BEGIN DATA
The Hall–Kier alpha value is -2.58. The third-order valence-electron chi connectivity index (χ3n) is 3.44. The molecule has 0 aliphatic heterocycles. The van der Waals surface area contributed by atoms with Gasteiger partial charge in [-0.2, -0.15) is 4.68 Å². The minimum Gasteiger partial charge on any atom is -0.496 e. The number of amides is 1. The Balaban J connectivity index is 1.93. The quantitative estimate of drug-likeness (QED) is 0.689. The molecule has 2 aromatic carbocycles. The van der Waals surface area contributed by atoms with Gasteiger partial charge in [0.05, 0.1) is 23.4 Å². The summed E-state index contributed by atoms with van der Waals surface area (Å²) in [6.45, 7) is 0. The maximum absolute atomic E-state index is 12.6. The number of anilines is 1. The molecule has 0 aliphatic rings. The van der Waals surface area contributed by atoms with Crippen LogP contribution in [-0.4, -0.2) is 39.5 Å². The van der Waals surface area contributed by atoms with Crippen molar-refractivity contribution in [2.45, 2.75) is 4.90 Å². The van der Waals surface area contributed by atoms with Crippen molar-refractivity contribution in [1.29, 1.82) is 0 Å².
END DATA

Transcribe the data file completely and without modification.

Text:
The Hall–Kier alpha value is -2.58. The third-order valence-electron chi connectivity index (χ3n) is 3.44. The molecule has 0 aliphatic heterocycles. The van der Waals surface area contributed by atoms with Gasteiger partial charge in [-0.2, -0.15) is 4.68 Å². The minimum Gasteiger partial charge on any atom is -0.496 e. The number of amides is 1. The Balaban J connectivity index is 1.93. The quantitative estimate of drug-likeness (QED) is 0.689. The molecule has 2 aromatic carbocycles. The van der Waals surface area contributed by atoms with Gasteiger partial charge in [0.05, 0.1) is 23.4 Å². The summed E-state index contributed by atoms with van der Waals surface area (Å²) in [6.45, 7) is 0. The maximum absolute atomic E-state index is 12.6. The number of anilines is 1. The molecule has 0 aliphatic rings. The van der Waals surface area contributed by atoms with Crippen LogP contribution in [-0.4, -0.2) is 39.5 Å². The van der Waals surface area contributed by atoms with Crippen molar-refractivity contribution in [2.45, 2.75) is 4.90 Å². The van der Waals surface area contributed by atoms with Crippen molar-refractivity contribution in [1.29, 1.82) is 0 Å².